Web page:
Social media is now an integral part of daily life for most Australians, offering great opportunities to network, connect, share information and promote services to the wider community. Social media platforms are also constantly offering new features, changing the ways people can connect and share information. These rapid changes provide many opportunities but also introduce new risks, particularly for lawyers and law firms.
One of the most challenging risk areas for lawyers is the interaction between their ethical obligations and social media use. One of the first regulators to acknowledge these challenges was the Law Institute of Victoria, which first introduced its social media guidelines in November 2012. Since this time, Law Societies in almost every State and Territory have introduced similar guidelines highlighting the ethical issues lawyers may face with social media use. Most of these are updated regularly to ensure the guidelines keep up with the most recent developments.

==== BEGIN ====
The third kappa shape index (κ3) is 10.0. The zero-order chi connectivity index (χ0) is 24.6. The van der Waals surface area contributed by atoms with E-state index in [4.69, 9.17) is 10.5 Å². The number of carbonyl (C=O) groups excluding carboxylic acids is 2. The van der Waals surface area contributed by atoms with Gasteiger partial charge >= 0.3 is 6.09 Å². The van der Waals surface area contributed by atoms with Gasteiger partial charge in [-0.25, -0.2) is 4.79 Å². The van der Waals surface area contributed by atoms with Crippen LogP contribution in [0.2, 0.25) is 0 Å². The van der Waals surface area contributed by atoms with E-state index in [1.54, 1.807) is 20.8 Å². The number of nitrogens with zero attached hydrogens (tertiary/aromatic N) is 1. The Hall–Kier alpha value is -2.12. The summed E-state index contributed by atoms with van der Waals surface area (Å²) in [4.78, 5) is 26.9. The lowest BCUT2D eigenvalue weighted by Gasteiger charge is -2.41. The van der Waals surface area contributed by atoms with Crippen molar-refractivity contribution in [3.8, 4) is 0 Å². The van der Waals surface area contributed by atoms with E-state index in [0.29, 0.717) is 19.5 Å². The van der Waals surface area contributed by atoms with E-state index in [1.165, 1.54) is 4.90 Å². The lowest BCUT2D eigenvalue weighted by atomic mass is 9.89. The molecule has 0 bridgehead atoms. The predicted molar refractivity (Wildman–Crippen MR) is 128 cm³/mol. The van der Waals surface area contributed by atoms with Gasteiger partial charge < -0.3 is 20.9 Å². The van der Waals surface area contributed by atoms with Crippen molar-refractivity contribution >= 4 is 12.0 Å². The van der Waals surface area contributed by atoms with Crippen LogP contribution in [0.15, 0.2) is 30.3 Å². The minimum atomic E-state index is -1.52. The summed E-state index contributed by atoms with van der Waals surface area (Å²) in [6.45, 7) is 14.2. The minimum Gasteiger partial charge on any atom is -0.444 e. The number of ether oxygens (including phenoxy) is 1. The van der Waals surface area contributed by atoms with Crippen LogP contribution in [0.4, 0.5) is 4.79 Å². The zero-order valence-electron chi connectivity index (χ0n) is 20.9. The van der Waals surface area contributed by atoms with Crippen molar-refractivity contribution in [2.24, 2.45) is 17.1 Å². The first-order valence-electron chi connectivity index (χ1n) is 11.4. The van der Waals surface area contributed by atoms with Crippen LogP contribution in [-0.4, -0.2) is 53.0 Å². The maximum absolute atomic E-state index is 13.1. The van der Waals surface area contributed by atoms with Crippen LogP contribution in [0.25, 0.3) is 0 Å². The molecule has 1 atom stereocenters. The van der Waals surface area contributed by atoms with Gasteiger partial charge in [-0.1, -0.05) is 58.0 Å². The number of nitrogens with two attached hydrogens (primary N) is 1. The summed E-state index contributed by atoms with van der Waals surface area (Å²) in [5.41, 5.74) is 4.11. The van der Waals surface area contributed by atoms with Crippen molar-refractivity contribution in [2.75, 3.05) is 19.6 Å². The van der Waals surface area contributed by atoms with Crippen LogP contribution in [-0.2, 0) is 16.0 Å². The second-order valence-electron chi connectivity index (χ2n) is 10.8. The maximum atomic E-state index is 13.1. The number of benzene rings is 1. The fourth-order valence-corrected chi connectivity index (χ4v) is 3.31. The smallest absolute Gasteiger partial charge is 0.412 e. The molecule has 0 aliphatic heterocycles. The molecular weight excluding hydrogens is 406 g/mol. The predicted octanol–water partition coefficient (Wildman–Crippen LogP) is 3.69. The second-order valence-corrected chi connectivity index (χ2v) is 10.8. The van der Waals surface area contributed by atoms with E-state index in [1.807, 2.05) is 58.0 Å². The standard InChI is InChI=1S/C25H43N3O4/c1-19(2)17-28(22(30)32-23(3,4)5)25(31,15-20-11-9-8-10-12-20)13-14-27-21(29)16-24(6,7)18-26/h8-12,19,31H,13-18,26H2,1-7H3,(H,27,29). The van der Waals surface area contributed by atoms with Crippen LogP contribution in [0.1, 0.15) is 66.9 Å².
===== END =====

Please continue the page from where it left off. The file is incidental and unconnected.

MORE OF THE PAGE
For lawyers, keeping yourself informed about social media and its ethical challenges will help you to provide the best possible advice to clients, as well as ensuring you protect your practice and reputation. We take a closer look at specific risks associated with social media and how to mitigate them in this article.
New ethical risks arising from social media use